I struggle with this question almost daily. Because of the work I do, I know that what I really want is defined as much by what I actually do with my days as it is by how I answer questions about what I want. Today I wanted to write. I also really wanted to spend time with my kid. I know that because I made him breakfast, did some errands, drove him home to Hamilton and then took him out for lunch. Now I'm working on work: but I'm okay with that because I know that I do really want to get my next book written and that goal fits into a bigger picture when I am grateful for time with my kids whenever it becomes available.
In my business, I feel that I should have clearer goals and plans. The truth is: my goals are clear in the way I work. I want every person I train to think better and to become curious about how much better they could be in their thinking and their results. This shows up often in my interactions with clients: and sometimes I remember to serve this purpose in a way that allows me to be paid for my work. It's clear to everyone (even me) that while I do believe that I provide value and that people need to pay for that value, in any given moment my bigger purpose is to get people thinking in ways that feel good to them and have positive results in the world. At the end of the day, if that's happened, I feel good about my work even if I am left with worries about building the business.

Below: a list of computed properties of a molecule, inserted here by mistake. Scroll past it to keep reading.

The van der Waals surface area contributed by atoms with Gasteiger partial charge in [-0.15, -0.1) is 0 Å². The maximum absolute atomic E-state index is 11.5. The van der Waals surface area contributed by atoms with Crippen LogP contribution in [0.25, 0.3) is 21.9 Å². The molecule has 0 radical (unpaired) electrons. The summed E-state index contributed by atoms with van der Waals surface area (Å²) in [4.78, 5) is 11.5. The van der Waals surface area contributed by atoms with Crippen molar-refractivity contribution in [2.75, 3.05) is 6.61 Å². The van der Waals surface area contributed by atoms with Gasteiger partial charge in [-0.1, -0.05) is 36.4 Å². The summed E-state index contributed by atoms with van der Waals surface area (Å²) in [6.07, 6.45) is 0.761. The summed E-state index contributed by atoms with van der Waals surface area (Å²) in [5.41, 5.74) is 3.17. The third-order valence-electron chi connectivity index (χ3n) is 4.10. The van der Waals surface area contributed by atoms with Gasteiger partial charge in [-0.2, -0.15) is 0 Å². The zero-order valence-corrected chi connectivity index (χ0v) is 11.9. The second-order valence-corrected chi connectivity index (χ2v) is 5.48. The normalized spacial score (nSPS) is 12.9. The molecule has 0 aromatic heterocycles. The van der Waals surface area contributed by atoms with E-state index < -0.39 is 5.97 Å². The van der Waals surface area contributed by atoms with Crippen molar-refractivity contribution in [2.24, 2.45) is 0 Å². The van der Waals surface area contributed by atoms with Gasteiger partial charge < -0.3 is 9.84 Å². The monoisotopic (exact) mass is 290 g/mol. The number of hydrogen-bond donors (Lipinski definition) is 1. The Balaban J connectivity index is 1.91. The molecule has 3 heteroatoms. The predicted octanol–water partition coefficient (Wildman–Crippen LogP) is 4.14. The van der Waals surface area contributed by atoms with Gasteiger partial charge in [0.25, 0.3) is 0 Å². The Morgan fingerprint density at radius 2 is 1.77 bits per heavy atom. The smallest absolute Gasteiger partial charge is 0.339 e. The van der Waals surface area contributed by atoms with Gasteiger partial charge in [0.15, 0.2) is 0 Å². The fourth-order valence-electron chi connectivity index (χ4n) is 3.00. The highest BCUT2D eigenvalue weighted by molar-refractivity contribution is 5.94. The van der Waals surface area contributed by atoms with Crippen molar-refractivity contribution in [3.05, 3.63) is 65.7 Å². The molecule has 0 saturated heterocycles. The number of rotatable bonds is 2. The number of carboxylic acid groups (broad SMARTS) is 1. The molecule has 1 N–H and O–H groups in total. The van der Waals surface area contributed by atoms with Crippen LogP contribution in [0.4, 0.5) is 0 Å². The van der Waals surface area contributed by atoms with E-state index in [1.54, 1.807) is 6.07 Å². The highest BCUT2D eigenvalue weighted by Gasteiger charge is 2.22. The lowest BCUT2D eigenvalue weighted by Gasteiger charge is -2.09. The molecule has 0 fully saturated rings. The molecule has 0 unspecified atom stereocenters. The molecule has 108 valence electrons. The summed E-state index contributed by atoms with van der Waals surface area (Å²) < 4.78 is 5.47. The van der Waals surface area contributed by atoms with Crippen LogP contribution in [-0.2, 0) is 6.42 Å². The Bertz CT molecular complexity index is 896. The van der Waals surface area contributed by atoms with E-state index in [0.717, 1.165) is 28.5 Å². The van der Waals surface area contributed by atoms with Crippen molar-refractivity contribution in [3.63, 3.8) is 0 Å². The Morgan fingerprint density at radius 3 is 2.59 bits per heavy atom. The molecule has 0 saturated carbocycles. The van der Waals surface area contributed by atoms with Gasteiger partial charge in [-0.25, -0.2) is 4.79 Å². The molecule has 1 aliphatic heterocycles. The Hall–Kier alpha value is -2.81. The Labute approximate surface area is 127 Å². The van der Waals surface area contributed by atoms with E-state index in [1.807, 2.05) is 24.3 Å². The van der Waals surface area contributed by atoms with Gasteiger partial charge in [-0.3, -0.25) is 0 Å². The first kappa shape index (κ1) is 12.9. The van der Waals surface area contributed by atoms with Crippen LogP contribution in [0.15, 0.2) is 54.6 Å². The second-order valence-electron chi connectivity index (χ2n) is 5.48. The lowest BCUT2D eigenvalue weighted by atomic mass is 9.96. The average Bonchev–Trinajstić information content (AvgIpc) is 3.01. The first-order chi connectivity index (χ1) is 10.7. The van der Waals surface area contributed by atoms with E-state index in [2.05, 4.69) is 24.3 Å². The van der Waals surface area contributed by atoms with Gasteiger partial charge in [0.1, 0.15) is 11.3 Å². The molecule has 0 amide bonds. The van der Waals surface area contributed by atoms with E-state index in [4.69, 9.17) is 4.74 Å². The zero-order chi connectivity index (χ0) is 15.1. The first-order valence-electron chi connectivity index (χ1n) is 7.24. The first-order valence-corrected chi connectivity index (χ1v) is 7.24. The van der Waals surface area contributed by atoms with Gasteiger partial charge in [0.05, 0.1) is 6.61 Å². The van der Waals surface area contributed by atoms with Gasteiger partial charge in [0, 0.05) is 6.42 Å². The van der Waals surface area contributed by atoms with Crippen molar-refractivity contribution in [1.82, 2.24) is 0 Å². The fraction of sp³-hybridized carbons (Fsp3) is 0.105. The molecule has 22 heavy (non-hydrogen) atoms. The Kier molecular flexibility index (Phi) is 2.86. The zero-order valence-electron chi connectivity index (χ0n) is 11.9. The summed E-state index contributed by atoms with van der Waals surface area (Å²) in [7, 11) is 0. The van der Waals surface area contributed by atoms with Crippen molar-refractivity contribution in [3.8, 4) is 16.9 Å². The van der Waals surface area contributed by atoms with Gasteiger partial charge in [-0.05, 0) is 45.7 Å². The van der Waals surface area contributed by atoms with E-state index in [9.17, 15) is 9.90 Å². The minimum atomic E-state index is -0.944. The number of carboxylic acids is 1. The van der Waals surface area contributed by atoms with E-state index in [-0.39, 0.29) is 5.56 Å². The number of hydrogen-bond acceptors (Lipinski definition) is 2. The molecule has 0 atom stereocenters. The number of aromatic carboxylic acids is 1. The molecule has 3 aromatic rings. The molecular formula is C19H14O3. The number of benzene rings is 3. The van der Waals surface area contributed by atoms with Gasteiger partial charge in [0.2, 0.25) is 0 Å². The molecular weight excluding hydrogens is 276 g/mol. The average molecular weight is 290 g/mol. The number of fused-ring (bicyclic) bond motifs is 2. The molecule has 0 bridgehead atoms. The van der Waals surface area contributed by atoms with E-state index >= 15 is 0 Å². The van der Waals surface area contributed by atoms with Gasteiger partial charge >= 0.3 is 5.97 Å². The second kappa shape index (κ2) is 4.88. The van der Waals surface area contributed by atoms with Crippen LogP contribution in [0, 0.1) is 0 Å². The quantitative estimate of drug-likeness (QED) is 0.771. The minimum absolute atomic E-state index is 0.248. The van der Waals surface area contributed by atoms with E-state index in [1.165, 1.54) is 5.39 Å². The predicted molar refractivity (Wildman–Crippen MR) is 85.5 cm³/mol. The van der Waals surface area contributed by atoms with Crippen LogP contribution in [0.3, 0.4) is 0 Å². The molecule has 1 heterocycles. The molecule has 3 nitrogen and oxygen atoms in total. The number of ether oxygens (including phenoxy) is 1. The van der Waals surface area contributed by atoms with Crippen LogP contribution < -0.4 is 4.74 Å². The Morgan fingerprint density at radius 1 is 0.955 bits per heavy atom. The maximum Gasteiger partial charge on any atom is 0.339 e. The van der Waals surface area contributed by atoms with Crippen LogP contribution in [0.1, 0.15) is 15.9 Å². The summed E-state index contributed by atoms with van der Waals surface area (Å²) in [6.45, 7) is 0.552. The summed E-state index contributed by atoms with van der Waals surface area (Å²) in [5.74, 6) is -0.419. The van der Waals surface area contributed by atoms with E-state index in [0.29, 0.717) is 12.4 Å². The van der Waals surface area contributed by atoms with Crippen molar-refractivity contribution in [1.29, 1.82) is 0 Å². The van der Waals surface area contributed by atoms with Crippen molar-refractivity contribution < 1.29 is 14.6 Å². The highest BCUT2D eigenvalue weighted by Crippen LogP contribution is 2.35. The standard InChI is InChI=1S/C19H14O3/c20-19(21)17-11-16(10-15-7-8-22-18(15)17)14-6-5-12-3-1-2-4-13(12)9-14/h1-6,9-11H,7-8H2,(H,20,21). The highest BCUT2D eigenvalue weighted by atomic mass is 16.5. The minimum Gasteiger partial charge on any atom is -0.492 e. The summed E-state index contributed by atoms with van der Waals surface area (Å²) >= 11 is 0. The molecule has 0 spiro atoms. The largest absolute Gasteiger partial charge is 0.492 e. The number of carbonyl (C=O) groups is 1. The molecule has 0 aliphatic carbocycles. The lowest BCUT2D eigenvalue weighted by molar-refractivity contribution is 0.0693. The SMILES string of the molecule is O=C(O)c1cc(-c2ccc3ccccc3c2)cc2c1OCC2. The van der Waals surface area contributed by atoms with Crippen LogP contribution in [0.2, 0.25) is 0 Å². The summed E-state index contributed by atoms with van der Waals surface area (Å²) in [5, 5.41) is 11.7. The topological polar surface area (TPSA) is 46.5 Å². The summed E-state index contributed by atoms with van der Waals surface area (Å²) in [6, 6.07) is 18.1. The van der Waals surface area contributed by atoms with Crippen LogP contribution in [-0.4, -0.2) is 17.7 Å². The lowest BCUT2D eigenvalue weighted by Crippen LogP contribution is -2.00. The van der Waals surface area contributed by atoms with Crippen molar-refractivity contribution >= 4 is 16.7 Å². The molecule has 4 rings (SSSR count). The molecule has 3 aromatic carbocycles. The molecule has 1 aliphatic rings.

On the whole, I know that I am on purpose when I am teaching people who are understanding and using what I teach. I work on developing ways to find more of those people so that I can do my real work more and my business support work less. But that's a secondary purpose and if I tinker too much with my commitment to my primary purpose, I wonder if I'll like the results. It's a matter of balance: if I don't do the chores, I can't do the real work. If I become more committed to the chores and less to the real work, then I could build something that is externally successful but not satisfying.
We all know it's sometimes hard to walk our talk. It's equally hard to talk our walk: to know what we are doing in a way that allows us to put the goals and values we are living into words.